This was no ordinary tree. It was one of the many varieties developed by Francis Peabody Sharp in the fruit orchard he established in Upper Woodstock in 1846, when he was just 26 years old. The New Brunswick apple tree is well suited to growing conditions in our province, and at one time is said to have been present in most homestead orchards throughout New Brunswick. It produces a useful cooking apple that is also delicious eaten fresh off the tree at harvest.
The National Farmers Union in New Brunswick staged this event to launch their Local Food, Local Farms Campaign, focused on bringing public attention and government support to the need for a sustainable supply of safe, locally produced food. The NFU has asked the provincial government to spend money on promoting locally produced food, as is commonly done in other provinces and in other countries. They have also asked that all food in grocery stores and markets be clearly labeled with sufficient information to allow consumers to make informed choices when shopping for themselves and their families.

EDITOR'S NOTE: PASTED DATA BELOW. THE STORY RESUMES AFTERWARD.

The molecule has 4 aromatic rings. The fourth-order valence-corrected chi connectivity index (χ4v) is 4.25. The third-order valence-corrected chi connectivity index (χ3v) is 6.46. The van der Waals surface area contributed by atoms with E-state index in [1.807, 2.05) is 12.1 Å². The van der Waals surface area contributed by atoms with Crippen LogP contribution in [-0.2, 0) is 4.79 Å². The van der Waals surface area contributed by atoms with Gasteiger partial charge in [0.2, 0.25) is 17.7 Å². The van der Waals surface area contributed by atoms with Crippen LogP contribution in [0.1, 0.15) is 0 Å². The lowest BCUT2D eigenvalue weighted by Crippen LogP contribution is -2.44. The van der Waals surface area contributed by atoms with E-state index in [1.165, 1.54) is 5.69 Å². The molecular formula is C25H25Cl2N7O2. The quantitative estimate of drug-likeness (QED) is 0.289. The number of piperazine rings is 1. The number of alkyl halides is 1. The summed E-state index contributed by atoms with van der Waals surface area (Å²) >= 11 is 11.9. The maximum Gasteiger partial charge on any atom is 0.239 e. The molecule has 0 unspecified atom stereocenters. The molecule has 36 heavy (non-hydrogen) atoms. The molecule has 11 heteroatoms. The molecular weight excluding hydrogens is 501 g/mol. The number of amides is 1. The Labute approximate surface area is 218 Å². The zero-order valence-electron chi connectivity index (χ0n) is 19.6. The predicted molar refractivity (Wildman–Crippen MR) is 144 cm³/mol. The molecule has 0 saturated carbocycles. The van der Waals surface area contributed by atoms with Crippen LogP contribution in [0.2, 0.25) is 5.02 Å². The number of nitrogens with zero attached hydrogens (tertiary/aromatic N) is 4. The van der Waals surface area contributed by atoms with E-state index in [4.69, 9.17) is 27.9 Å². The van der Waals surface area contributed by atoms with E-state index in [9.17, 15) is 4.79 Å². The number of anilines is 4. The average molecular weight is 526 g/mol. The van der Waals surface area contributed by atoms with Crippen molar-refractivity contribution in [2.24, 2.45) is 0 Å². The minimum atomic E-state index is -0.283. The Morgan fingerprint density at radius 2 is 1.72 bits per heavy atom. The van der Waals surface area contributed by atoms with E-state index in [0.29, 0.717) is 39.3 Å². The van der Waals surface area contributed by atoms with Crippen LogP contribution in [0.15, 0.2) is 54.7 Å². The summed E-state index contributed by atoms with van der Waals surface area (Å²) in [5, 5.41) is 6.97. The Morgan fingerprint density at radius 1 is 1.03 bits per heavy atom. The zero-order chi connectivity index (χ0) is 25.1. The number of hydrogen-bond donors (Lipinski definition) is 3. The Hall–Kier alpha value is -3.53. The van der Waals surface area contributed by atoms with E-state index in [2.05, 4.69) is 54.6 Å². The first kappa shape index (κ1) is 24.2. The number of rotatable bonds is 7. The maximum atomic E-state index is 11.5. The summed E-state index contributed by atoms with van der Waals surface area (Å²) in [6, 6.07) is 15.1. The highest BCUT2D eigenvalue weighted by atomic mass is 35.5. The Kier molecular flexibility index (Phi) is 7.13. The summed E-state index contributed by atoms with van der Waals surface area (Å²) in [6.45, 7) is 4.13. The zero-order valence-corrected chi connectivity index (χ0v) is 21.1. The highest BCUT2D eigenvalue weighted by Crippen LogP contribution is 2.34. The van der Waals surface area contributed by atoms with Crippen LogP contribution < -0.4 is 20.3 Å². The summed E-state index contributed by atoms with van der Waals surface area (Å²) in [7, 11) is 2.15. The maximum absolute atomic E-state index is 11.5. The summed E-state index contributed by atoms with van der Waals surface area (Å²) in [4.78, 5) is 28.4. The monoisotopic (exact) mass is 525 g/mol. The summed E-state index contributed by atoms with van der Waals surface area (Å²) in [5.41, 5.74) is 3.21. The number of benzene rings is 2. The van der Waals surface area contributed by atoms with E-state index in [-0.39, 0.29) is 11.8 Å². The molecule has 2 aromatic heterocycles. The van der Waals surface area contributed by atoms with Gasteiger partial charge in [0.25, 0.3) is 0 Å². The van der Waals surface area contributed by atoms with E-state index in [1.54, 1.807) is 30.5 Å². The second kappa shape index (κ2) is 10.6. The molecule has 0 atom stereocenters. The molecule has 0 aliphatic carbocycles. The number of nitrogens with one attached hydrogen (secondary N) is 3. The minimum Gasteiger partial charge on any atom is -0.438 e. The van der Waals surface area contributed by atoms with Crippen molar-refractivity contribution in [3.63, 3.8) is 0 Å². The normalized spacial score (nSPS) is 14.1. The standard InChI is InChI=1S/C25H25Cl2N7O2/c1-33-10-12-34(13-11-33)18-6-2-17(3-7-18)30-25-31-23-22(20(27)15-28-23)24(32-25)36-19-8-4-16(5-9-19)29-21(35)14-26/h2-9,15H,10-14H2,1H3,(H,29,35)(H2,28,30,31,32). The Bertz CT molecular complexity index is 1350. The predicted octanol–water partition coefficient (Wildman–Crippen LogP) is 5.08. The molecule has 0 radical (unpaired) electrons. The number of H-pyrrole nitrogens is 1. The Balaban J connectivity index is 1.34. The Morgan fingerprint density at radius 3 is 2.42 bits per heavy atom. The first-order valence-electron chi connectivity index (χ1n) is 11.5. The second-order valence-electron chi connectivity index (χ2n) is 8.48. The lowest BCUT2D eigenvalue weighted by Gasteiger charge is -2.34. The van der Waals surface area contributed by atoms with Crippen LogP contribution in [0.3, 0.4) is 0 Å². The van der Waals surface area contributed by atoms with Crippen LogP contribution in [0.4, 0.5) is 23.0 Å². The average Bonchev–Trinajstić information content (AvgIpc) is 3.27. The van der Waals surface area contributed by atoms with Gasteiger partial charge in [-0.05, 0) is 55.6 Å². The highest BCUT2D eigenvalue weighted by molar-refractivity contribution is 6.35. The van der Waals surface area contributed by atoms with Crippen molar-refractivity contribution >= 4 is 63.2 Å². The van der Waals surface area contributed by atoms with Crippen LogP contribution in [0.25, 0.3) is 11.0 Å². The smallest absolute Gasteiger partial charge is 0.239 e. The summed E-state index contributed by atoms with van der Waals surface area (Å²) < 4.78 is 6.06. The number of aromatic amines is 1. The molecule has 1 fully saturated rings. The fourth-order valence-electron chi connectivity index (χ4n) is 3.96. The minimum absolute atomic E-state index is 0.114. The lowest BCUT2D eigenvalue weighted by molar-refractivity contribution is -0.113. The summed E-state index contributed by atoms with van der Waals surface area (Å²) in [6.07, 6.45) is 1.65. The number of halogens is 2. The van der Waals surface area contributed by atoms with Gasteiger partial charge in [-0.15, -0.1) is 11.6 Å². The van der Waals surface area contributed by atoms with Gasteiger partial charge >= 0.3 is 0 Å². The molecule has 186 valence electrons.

The little New Brunswick apple tree was removed from the grounds of the Legislature on Thursday, April 19, but it remains an important symbol of the NFU’s Local Food, Local Farms Campaign and of the urgency to establish food security for both urban and rural citizens. This little tree is part of our proud heritage and an important symbol of our agricultural future.
The NFU in NB now urges all municipal candidates to embrace the goals of the Local Food, Local Farms Campaign. Further we ask each successful candidate to commit to planting their own apple tree in prominent locations near their municipal offices. Information on purchasing and planting trees can be obtained from the NFU in NB or from your local nursery.
Working together, the farmers and the consumers of New Brunswick can and must succeed in securing the future of our food supply.
Barb Somerville, Secretary
National Farmers Union in New Brunswick
1 888 246 5583